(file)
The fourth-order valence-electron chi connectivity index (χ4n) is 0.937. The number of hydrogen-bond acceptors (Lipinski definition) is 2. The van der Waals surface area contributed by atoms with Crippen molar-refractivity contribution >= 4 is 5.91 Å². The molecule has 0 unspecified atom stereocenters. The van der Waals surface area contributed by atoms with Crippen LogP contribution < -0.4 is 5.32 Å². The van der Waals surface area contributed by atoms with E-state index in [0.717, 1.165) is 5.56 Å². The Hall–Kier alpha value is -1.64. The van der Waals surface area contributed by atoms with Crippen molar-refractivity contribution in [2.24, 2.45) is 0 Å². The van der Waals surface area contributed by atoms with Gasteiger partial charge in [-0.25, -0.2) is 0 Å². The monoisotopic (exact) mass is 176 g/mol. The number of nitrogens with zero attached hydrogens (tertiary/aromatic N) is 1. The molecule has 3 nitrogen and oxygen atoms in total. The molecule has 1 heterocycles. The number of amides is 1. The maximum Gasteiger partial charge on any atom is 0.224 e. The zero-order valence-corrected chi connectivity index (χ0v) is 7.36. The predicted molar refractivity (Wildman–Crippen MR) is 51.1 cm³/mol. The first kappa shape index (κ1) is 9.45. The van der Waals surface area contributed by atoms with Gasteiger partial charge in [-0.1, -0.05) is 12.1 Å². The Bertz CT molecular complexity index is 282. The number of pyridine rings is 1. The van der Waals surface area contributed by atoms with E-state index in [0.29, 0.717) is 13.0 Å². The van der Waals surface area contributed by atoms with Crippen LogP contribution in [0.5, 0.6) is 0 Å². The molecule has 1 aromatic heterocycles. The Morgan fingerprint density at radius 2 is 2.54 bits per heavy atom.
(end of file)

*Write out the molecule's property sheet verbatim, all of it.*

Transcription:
The fourth-order valence-electron chi connectivity index (χ4n) is 0.937. The number of hydrogen-bond acceptors (Lipinski definition) is 2. The van der Waals surface area contributed by atoms with Crippen molar-refractivity contribution >= 4 is 5.91 Å². The molecule has 0 unspecified atom stereocenters. The van der Waals surface area contributed by atoms with Crippen LogP contribution < -0.4 is 5.32 Å². The van der Waals surface area contributed by atoms with E-state index in [0.717, 1.165) is 5.56 Å². The Hall–Kier alpha value is -1.64. The van der Waals surface area contributed by atoms with Crippen molar-refractivity contribution in [2.24, 2.45) is 0 Å². The van der Waals surface area contributed by atoms with Gasteiger partial charge in [-0.25, -0.2) is 0 Å². The monoisotopic (exact) mass is 176 g/mol. The number of nitrogens with zero attached hydrogens (tertiary/aromatic N) is 1. The molecule has 3 nitrogen and oxygen atoms in total. The molecule has 1 heterocycles. The number of amides is 1. The maximum Gasteiger partial charge on any atom is 0.224 e. The zero-order valence-corrected chi connectivity index (χ0v) is 7.36. The predicted molar refractivity (Wildman–Crippen MR) is 51.1 cm³/mol. The first kappa shape index (κ1) is 9.45. The van der Waals surface area contributed by atoms with Gasteiger partial charge in [-0.1, -0.05) is 12.1 Å². The Bertz CT molecular complexity index is 282. The number of pyridine rings is 1. The van der Waals surface area contributed by atoms with E-state index in [0.29, 0.717) is 13.0 Å². The van der Waals surface area contributed by atoms with Crippen LogP contribution in [0.5, 0.6) is 0 Å². The molecule has 1 aromatic heterocycles. The Morgan fingerprint density at radius 2 is 2.54 bits per heavy atom.